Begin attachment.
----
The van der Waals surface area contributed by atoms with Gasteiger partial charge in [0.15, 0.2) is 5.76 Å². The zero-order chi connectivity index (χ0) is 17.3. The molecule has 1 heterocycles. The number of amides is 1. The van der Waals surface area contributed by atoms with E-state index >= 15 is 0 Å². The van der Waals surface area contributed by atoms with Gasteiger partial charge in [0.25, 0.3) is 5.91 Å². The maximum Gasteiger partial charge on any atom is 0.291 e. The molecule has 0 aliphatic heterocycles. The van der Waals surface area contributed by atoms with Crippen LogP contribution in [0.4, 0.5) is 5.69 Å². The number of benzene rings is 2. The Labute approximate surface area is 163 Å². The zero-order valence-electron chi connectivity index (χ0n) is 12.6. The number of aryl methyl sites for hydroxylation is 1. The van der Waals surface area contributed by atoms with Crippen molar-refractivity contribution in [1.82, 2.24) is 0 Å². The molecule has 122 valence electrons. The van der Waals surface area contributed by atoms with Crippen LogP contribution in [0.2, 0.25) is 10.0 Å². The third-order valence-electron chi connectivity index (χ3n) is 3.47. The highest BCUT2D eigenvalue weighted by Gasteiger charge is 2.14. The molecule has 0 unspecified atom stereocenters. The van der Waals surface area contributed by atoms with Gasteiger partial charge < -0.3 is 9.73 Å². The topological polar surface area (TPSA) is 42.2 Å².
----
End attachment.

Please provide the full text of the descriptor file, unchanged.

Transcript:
The van der Waals surface area contributed by atoms with Gasteiger partial charge in [0.15, 0.2) is 5.76 Å². The zero-order chi connectivity index (χ0) is 17.3. The molecule has 1 heterocycles. The number of amides is 1. The van der Waals surface area contributed by atoms with E-state index >= 15 is 0 Å². The van der Waals surface area contributed by atoms with Gasteiger partial charge in [0.25, 0.3) is 5.91 Å². The maximum Gasteiger partial charge on any atom is 0.291 e. The molecule has 0 aliphatic heterocycles. The van der Waals surface area contributed by atoms with Crippen LogP contribution in [0.4, 0.5) is 5.69 Å². The number of benzene rings is 2. The Labute approximate surface area is 163 Å². The zero-order valence-electron chi connectivity index (χ0n) is 12.6. The number of aryl methyl sites for hydroxylation is 1. The van der Waals surface area contributed by atoms with Crippen molar-refractivity contribution in [1.82, 2.24) is 0 Å². The molecule has 122 valence electrons. The van der Waals surface area contributed by atoms with Crippen LogP contribution in [0.2, 0.25) is 10.0 Å². The third-order valence-electron chi connectivity index (χ3n) is 3.47. The highest BCUT2D eigenvalue weighted by Gasteiger charge is 2.14. The molecule has 0 unspecified atom stereocenters. The van der Waals surface area contributed by atoms with Gasteiger partial charge < -0.3 is 9.73 Å². The topological polar surface area (TPSA) is 42.2 Å².